E&E PhD Exit Seminar: Small insects, Big pattern: ecomorphological evolution of a hyperdiverse beetle radiation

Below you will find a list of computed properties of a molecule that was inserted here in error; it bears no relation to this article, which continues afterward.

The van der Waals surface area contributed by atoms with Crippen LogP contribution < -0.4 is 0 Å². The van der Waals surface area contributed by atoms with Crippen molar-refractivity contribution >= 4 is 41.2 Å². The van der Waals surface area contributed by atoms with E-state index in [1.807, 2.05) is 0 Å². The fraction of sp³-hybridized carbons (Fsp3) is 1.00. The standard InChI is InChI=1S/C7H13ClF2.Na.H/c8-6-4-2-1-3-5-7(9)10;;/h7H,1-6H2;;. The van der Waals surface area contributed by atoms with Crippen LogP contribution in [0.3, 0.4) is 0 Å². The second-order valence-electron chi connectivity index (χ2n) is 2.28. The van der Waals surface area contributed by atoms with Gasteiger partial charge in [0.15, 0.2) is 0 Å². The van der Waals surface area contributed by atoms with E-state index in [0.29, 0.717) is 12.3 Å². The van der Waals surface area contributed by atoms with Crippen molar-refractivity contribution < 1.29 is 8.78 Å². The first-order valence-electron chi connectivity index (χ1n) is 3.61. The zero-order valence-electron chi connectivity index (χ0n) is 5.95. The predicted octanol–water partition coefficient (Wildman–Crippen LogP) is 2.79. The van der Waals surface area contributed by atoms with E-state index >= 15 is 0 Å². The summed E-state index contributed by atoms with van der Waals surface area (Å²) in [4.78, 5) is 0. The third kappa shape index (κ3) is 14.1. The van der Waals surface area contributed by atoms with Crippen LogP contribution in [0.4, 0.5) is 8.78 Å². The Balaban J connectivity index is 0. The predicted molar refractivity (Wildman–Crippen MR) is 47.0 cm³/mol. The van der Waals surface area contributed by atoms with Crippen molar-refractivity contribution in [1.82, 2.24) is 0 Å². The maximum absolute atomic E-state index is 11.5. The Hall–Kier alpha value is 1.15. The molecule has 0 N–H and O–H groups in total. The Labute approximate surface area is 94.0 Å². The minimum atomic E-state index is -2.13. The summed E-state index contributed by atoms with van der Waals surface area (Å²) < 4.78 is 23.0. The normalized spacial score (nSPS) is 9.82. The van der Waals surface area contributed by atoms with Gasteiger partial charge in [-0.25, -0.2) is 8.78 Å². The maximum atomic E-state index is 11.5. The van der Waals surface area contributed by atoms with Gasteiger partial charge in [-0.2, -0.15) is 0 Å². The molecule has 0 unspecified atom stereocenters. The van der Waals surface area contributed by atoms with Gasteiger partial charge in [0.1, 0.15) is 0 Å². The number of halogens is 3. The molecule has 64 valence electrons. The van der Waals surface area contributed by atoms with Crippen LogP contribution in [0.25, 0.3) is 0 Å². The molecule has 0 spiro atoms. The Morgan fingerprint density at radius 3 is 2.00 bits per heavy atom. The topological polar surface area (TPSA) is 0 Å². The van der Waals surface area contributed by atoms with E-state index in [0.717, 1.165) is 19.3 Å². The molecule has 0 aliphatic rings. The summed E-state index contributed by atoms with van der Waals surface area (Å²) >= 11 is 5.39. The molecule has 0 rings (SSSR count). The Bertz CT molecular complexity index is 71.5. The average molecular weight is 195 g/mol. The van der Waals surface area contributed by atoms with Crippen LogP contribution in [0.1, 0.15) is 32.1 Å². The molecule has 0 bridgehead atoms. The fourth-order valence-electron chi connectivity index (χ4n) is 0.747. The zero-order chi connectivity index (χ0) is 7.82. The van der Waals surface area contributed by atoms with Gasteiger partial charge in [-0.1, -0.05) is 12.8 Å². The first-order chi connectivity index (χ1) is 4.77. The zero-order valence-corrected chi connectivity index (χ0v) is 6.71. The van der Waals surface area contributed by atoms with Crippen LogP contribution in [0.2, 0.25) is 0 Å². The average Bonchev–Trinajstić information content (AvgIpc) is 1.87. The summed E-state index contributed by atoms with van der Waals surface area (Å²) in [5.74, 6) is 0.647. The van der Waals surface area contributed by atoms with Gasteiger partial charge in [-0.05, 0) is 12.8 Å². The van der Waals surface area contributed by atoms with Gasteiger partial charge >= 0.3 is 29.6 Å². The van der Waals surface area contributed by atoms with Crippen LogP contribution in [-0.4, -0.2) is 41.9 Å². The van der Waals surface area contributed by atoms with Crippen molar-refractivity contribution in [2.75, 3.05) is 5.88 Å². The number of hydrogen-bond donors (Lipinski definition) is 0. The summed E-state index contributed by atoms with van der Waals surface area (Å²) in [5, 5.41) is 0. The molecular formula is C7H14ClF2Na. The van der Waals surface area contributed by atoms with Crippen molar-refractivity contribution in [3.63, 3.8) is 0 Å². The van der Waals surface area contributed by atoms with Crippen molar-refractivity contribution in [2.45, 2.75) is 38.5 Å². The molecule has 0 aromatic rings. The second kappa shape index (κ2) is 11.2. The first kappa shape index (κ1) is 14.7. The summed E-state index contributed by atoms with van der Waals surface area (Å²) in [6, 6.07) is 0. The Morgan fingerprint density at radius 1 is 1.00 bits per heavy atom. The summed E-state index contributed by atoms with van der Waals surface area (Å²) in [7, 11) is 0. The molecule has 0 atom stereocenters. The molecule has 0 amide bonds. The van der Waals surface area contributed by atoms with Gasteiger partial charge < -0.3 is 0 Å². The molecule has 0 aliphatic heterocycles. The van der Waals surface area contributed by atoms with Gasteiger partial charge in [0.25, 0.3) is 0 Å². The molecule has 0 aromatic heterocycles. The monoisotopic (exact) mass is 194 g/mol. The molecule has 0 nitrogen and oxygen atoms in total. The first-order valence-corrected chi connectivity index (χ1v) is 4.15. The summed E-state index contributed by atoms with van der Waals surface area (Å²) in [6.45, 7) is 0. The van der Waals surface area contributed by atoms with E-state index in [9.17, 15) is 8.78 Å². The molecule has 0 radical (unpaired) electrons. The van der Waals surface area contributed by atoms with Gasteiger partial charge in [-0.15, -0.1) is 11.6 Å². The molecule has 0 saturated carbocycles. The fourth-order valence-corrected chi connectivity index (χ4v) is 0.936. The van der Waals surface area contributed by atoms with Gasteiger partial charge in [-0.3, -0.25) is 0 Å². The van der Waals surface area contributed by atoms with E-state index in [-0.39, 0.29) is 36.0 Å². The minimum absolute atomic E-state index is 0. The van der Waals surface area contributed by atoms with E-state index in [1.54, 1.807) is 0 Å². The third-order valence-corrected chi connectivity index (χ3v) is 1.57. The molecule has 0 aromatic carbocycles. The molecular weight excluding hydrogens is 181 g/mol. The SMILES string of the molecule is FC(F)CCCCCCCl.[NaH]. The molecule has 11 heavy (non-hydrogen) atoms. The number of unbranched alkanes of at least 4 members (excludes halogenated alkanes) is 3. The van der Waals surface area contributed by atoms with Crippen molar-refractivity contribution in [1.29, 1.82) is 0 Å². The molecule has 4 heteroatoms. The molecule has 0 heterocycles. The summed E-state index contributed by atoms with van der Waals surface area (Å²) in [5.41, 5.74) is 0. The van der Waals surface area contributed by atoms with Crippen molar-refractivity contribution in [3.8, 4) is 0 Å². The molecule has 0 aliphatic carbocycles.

Beetles account for almost one quarter of all living species on earth. Yet, the drivers of this superradiation remain unclear. Previous studies have centred on morphological innovation, co-evolution with angiosperms or diversification into a variety of niches as potential causes. However, the contribution of each factor likely varies among lineages, across geographical space and throughout evolutionary timescales. In this seminar, I will explore this issue by focusing on a hyperdiverse beetle radiation, darkling beetles (Tenebrionidae). Arguably one of the most ecologically diverse insect family, darkling beetles have radiated explosively into all terrestrial niches. With over 20,000 species worldwide, they constitute a major component of arthropod fauna in arid biomes, but they are also particularly diverse in mesic environments. I will start by establishing a phylogenomic backbone and identifying the broad pattern of ecomorphological evolution for this global mega-radiation. Then, we will shift our focus to the red centre of Australia, where the adaptive radiation of ‘Pie-dish’ beetles unfolded over the last 20 million years. Last, we will zoom into the lush rainforest of Australian Wet Tropics. Here, a flightless genus Apterotheca has rapidly radiated into more than 50 micro-endemic species on mountain peaks. Hope this talk will not just offer you a little piece of science, but also make you appreciate a bit more of these marvellous little creatures!